20. Okay, here they are: About Love, Bull Durham, Jaws, Caddyshack.
  21. Tony Bennett's "Playing with my Friends" is in the CD player in my car. It relaxes me.
  22. I listen to country music because I love to sing along with the radio, and country is the best format.
  23. I am usually an atheist, though sometimes I'm agnostic. Either way, it doesn't really matter. I don't know, and neither do you.
  24. Although I'm an atheist, I should go to church more often, and bring my kids.
  25. Sometimes I pray, even though I firmly believe it does no good. Sometimes I just don't know what else to do.
  26. I hate it when country artists mention their religion in their songs.
  27. I'm a Democrat, though I'd vote for John McCain if he ran for president.
  28. My daughter has bright blue eyes. Mine are dark brown (I mean DARK brown -- a junior high boyfriend once called them "chestnutty").
  29. I named my son Jack, despite the fact that my name is Jill. I figure it will give him something more to defend when he reaches tusslin' age.
  30. The most my bank account ever has in it is $1200, and that's right after both me and my husband get paid. Usually it's more like $200. Today, it's -$93.35. *SIGH*
  31. We are house poor.
  32. I pay all my bills online, and have for years.
  33. My boss and I interviewed for the same two jobs.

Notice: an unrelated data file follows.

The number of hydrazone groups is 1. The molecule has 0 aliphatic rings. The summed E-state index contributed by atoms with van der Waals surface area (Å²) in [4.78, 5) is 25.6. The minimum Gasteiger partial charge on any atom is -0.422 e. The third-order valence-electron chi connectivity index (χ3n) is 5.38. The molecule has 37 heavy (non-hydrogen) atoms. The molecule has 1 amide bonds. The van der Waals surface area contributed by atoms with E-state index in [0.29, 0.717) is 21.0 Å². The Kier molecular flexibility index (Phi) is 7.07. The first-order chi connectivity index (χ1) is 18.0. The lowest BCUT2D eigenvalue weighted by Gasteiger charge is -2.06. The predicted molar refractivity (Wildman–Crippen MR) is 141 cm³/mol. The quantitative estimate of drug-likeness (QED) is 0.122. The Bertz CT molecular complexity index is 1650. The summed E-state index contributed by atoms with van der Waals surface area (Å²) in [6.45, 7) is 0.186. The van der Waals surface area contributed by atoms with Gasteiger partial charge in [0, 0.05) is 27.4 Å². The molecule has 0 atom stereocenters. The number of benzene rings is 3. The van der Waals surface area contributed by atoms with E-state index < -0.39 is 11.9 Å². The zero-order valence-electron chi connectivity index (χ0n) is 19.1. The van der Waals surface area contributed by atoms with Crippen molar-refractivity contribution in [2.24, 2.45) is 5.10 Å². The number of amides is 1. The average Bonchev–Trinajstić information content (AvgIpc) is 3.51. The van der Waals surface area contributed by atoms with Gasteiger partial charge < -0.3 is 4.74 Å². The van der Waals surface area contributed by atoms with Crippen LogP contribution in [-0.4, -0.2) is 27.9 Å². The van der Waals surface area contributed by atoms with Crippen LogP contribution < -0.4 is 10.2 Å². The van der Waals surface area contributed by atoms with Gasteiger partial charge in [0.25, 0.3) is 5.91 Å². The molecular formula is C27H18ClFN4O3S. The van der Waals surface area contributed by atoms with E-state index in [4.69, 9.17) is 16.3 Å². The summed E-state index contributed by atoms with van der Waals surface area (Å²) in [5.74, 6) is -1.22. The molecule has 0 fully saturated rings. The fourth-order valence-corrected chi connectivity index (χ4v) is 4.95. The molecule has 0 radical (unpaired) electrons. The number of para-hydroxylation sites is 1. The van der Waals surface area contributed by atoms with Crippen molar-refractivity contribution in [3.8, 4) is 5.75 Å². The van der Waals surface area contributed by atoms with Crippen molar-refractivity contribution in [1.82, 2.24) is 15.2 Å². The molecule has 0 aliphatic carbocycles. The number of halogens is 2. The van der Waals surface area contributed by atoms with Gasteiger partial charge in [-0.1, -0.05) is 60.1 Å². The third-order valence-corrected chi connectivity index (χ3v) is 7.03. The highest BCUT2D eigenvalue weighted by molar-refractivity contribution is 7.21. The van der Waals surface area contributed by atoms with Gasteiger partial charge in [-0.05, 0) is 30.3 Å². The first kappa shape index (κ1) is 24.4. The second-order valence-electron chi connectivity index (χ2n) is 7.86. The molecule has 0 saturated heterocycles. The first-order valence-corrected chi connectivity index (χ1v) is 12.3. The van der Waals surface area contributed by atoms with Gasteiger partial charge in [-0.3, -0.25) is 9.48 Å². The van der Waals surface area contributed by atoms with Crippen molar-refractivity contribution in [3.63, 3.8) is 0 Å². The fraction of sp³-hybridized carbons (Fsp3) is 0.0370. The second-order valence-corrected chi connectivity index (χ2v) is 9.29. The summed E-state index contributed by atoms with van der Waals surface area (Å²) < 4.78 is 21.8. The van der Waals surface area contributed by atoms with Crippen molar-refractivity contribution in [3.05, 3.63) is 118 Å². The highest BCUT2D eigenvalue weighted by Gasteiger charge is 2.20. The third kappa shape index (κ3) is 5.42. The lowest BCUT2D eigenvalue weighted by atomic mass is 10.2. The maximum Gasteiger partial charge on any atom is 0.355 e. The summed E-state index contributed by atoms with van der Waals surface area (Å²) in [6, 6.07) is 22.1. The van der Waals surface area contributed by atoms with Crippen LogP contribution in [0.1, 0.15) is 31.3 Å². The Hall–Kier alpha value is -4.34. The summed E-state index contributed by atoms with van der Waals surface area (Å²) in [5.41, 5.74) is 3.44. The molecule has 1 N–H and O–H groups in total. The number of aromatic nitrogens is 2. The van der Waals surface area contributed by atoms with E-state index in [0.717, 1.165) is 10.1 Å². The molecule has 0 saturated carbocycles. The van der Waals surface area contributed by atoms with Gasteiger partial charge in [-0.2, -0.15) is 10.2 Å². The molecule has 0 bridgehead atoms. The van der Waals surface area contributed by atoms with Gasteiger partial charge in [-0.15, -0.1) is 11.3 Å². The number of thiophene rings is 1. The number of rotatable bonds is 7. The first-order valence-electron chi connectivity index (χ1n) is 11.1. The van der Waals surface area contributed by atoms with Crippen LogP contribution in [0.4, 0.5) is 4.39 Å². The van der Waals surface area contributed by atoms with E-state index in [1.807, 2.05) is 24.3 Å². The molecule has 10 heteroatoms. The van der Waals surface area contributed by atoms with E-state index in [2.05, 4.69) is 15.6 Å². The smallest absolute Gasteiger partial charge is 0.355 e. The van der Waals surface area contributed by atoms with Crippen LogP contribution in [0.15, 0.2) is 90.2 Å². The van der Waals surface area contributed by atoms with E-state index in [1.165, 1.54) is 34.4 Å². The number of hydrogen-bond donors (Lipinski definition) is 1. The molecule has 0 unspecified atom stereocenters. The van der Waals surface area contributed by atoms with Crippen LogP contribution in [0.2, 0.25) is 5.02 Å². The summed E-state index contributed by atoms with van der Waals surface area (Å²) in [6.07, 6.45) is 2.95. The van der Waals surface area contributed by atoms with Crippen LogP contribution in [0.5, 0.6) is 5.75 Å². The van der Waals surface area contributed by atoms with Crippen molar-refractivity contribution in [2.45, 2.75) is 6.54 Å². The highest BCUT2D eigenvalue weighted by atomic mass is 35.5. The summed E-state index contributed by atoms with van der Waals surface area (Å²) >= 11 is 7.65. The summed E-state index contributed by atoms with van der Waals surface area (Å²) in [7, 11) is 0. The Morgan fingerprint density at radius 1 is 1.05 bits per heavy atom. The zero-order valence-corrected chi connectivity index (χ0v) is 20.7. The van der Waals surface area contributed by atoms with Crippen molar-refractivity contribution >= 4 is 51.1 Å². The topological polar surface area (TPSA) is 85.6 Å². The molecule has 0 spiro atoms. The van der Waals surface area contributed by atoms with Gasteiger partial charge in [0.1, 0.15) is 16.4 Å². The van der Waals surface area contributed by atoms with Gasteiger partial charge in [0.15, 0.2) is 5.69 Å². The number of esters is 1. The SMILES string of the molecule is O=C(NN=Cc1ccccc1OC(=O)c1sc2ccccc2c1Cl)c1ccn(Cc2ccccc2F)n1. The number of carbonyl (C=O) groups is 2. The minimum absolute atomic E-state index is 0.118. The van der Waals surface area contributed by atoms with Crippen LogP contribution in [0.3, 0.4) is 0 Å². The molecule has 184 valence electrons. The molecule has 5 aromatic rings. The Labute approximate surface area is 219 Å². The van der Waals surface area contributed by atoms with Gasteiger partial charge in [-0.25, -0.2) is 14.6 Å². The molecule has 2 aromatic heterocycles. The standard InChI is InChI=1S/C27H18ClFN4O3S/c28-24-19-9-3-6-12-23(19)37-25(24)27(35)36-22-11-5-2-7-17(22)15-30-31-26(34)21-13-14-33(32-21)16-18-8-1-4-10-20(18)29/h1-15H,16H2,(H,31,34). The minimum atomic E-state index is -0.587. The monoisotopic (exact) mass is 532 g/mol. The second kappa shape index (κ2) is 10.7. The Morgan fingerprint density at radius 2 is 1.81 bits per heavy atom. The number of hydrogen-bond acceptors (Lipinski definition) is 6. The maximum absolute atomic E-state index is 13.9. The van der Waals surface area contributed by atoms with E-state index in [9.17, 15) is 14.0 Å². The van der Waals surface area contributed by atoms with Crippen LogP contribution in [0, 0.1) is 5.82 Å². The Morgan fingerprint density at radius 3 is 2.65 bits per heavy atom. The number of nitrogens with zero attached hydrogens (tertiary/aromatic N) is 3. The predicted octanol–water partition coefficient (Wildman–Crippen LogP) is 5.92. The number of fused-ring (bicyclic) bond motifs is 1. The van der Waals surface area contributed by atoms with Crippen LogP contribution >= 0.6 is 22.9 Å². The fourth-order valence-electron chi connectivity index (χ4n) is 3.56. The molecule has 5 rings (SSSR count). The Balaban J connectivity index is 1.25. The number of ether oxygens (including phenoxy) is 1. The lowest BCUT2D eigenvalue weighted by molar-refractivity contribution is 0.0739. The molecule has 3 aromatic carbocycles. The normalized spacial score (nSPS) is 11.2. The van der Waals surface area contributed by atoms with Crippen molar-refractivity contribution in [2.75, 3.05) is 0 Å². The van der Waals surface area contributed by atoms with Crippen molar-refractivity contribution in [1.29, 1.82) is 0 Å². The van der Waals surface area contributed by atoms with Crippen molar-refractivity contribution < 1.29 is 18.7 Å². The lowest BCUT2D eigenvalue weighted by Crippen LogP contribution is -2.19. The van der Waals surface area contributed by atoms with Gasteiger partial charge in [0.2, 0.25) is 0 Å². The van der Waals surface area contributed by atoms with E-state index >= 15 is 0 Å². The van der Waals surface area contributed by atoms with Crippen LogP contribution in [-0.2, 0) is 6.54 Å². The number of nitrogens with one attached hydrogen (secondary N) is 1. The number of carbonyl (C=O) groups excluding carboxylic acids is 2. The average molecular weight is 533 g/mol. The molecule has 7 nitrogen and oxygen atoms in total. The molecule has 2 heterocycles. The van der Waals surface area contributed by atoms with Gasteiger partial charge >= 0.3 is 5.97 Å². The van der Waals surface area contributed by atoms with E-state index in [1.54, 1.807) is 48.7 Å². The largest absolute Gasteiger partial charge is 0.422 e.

34. In 1994, I went to see Paul McCartney the night before my SATs.
  35. I graduated from a high school that was designed by the same architect who designed the Jackson State Prison. The prison had about 10 times more windows.
  36. I was the Features Editor for my high school newspaper.
  37. I once stole a canister of Mocha Almond creamer from work. It's the only thing I've stolen since I was four (unless you count the hours I've wasted surfing the Internet -- but I don't).
  38. In 2002 I won a trip to LA to see the Latin Grammys through an insurance company's website.
  39. I don't know how to play checkers.
  40. Caramel Delites are my favorite Girl Scout Cookie.
  41. I track how many calories I eat every day.
  42. I store pancake syrup in the cupboard.
  43. Sometimes I suspect my daughter was switched at birth.
  44. My husband's mom slept around for years on his dad. They finally divorced when his sister was a senior in high school.
  45. My husband's sister is only his half sister -- shhh, everyone knows but her.
  46. My husband's sister had a baby in November, and her husband is not the father. Everyone knows but the baby. Fate rears it's ugly head!
  47. For some reason, I want to tell complete strangers this story. It's so fu*%ed up!
  48. I badly want an MP3 player.
  49. I drive a very small car, because it's all we can afford.
  50. Joe drives a very large (albeit sh!tty) truck, because it's all we can afford.
  51. My six-year-old doesn't know how to ride a bicycle.
  52. I let my baby eat tons of Cheerios, because it keeps him from screeching while I make dinner.
  53. I want a bathroom sink with counters.